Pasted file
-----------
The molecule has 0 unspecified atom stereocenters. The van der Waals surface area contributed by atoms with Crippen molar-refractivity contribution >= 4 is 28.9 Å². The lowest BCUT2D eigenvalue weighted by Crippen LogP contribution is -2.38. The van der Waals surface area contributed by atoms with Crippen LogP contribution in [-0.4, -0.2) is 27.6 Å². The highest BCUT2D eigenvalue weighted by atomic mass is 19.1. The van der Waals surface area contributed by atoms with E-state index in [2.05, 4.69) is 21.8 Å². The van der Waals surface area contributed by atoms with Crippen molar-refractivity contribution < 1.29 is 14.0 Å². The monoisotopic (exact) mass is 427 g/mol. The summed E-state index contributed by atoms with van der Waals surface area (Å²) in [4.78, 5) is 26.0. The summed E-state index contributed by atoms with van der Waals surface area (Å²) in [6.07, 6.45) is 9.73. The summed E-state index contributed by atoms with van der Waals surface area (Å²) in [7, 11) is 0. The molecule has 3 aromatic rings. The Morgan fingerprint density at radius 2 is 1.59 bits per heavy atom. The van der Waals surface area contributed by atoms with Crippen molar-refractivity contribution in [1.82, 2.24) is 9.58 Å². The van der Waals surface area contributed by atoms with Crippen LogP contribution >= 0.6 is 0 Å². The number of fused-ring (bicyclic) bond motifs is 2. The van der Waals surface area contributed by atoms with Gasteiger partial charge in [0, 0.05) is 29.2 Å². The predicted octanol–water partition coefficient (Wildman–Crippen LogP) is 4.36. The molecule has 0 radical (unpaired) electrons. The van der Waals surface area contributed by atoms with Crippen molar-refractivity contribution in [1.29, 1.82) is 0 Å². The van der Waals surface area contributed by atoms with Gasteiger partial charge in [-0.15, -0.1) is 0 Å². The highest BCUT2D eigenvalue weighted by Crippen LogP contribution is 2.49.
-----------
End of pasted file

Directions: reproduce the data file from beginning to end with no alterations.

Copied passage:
The molecule has 0 unspecified atom stereocenters. The van der Waals surface area contributed by atoms with Crippen molar-refractivity contribution >= 4 is 28.9 Å². The lowest BCUT2D eigenvalue weighted by Crippen LogP contribution is -2.38. The van der Waals surface area contributed by atoms with Crippen LogP contribution in [-0.4, -0.2) is 27.6 Å². The highest BCUT2D eigenvalue weighted by atomic mass is 19.1. The van der Waals surface area contributed by atoms with E-state index in [2.05, 4.69) is 21.8 Å². The van der Waals surface area contributed by atoms with Crippen molar-refractivity contribution < 1.29 is 14.0 Å². The monoisotopic (exact) mass is 427 g/mol. The summed E-state index contributed by atoms with van der Waals surface area (Å²) in [4.78, 5) is 26.0. The summed E-state index contributed by atoms with van der Waals surface area (Å²) in [6.07, 6.45) is 9.73. The summed E-state index contributed by atoms with van der Waals surface area (Å²) in [7, 11) is 0. The molecule has 3 aromatic rings. The Morgan fingerprint density at radius 2 is 1.59 bits per heavy atom. The van der Waals surface area contributed by atoms with Crippen molar-refractivity contribution in [1.82, 2.24) is 9.58 Å². The van der Waals surface area contributed by atoms with Crippen LogP contribution >= 0.6 is 0 Å². The number of fused-ring (bicyclic) bond motifs is 2. The van der Waals surface area contributed by atoms with Gasteiger partial charge in [0, 0.05) is 29.2 Å². The predicted octanol–water partition coefficient (Wildman–Crippen LogP) is 4.36. The molecule has 0 radical (unpaired) electrons. The van der Waals surface area contributed by atoms with Crippen molar-refractivity contribution in [1.29, 1.82) is 0 Å². The van der Waals surface area contributed by atoms with Gasteiger partial charge in [-0.15, -0.1) is 0 Å². The highest BCUT2D eigenvalue weighted by Crippen LogP contribution is 2.49.